Propolis from Turkey induces apoptosis through activating caspases in human breast carcinoma cell lines

Celal Bayar University, Faculty of Medicine, Department of Histology and Embryology, 35040 Bornova, Izmir, Manisa, Turkey.
Acta histochemica (Impact Factor: 1.71). 10/2009; 112(6):546-56. DOI: 10.1016/j.acthis.2009.06.001
Source: PubMed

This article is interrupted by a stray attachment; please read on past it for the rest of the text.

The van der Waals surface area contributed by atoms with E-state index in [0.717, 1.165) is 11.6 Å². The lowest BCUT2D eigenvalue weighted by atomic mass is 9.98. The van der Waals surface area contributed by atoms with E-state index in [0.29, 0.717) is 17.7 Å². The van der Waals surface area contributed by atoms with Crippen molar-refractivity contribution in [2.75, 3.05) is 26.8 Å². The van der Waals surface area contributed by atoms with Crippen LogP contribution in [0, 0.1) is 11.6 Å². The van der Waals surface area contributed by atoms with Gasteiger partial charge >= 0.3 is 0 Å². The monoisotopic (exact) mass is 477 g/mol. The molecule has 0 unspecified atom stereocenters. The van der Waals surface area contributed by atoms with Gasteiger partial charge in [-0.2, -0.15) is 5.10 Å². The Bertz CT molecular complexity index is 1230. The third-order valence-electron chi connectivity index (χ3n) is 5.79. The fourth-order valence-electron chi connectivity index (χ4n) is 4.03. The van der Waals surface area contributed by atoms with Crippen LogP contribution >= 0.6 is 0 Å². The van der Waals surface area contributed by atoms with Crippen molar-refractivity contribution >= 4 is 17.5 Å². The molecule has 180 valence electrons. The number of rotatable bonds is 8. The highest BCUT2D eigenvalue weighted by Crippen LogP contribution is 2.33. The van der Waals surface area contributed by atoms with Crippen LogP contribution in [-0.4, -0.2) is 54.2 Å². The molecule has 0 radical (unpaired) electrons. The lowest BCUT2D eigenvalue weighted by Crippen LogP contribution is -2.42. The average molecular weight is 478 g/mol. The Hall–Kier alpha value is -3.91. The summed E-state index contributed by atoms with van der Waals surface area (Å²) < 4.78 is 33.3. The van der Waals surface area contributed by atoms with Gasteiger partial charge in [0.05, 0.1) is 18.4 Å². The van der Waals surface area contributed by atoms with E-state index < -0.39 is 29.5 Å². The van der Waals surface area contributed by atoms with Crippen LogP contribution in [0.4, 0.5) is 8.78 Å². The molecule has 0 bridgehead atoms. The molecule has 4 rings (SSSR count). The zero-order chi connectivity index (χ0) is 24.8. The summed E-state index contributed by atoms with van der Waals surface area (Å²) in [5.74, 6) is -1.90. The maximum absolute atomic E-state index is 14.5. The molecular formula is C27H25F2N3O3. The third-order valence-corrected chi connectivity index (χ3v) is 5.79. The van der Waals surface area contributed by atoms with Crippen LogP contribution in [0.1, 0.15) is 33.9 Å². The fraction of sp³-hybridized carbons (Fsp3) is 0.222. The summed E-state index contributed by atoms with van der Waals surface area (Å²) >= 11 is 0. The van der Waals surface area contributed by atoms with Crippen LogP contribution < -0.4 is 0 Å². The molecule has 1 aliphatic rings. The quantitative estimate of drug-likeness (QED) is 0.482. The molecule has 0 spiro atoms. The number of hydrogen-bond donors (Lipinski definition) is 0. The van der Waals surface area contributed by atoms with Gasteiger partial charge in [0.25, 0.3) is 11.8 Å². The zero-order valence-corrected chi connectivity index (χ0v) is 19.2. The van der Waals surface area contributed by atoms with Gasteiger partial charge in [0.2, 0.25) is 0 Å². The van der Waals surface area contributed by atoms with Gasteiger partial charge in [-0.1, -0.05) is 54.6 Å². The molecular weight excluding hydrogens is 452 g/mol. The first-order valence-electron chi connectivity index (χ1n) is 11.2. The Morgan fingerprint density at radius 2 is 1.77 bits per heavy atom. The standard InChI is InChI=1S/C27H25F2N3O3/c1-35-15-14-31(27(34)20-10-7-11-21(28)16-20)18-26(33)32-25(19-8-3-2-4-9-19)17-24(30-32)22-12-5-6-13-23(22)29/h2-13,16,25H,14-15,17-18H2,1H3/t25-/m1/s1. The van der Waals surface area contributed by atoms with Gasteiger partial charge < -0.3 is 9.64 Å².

Propolis is a sticky substance that is collected from plants by honeybees that has anti-mutagenic and anti-carcinogenic properties with biological and therapeutic effects. The target of this study was to investigate the anti-apoptotic effect of propolis extracts (PE) on the caspase pathway in the human breast cell line MCF-7 in culture. Seven different propolis extracts, numbered PE 1-7, produced in their natural ecological environment, were collected from the Hacettepe University Beytepe Campus area in Ankara, Turkey. Individual extracts at 0.5, 0.25, 0.125 and 0.063mg/ml were incubated with MCF-7 cells during 2 days culture. Cell growth and cytotoxicity were measured colorimetrically by MTT assay. Apoptotic cell death was determined by the TUNEL method (terminal deoxynucleotidyltransferase-biotin nick end-labelling) and caspase activity was investigated by immunocytochemistry using antibodies directed against caspase 6, caspase 8 and caspase 9. The results showed that the PE 5 and 6 extracts at 0.125mg/ml dilution induced apoptosis in association with increased number of TUNEL positive cells. MTT results showed that cultures exposed to the same extracts and at the same dilution experienced better cell growth compared to those cultures exposed to the other extracts. Immunpositivity for all caspases was detected after treatment with all the extracts and at all dilutions, with stronger immunoreactivity for caspase 6 than caspases 8 and 9. Caspase 6 labelling was especially strong in PE 5 and PE 6. We conclude that propolis may have anti-tumour effects by increasing apoptosis through the caspase pathway. Such propolis extracts may be important economically and allow development of a relatively inexpensive cancer treatment.